2008 Nevada state authorities raided ACORN’s Las Vegas headquarters as part of a task force investigation of election fraud. Fraudulent registrations included players from the Dallas Cowboys.
          OH 2008 ACORN activists gave Ohio residents cash and cigarettes in exchange for filling out voter registration card, according to the New York Post. Some voters claim to have registered dozens of times, and one man says he signed up on 72 cards.
          2007 A man in Reynoldsburg was indicted on two felony counts of illegal voting and false registration, after being registered by ACORN to vote in two separate counties.
          2004 A grand jury indicted a Columbus ACORN worker for submitting a false signature and false voter registration form. In Franklin County, two ACORN workers submitted what the director of the board of election supervisors called “blatantly false” forms. In Cuyahoga County, ACORN and its affiliate Project Vote submitted registration cards that had the highest rate of errors for any voter registration group.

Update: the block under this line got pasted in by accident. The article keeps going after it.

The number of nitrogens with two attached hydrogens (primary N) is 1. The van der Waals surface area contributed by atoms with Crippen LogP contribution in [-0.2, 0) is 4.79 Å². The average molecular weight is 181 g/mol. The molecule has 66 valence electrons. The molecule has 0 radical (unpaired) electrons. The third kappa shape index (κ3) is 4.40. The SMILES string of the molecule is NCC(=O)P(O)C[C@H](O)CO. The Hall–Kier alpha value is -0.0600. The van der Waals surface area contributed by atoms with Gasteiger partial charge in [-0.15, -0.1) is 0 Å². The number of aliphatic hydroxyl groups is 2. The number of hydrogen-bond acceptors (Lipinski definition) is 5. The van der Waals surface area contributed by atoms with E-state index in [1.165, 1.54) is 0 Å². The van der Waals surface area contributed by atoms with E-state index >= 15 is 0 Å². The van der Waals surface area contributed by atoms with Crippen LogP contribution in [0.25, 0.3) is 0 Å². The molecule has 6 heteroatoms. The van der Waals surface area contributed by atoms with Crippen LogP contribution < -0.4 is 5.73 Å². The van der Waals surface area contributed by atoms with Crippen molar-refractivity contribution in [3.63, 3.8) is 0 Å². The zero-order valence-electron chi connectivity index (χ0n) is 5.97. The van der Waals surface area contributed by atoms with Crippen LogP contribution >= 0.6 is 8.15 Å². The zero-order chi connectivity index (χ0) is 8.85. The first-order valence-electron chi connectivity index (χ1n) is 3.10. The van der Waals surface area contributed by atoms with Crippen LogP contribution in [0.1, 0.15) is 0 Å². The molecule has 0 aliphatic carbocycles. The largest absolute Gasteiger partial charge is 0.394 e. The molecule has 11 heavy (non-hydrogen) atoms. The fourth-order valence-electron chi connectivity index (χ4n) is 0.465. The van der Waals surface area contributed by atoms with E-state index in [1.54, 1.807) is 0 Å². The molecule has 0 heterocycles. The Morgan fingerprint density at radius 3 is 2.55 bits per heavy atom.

PA 2009 Seven ACORN workers in the Pittsburgh area were indicted for submitting falsified voter registration forms. Six of the seven were also indicted for registering voters under an illegal quota system.
          2008 State election officials have thrown out 57,435 voter registrations, the majority of which were submitted by ACORN. The registrations were thrown out after officials found “clearly fraudulent” signatures, vacant lots listed as addresses, and other signs of fraud.
          2008 An ACORN employee in West Reading, PA, was sentenced to up to 23 months in prison for identity theft and tampering with records. A second ACORN worker pleaded not guilty to the same charges and is free on $10,000 bail.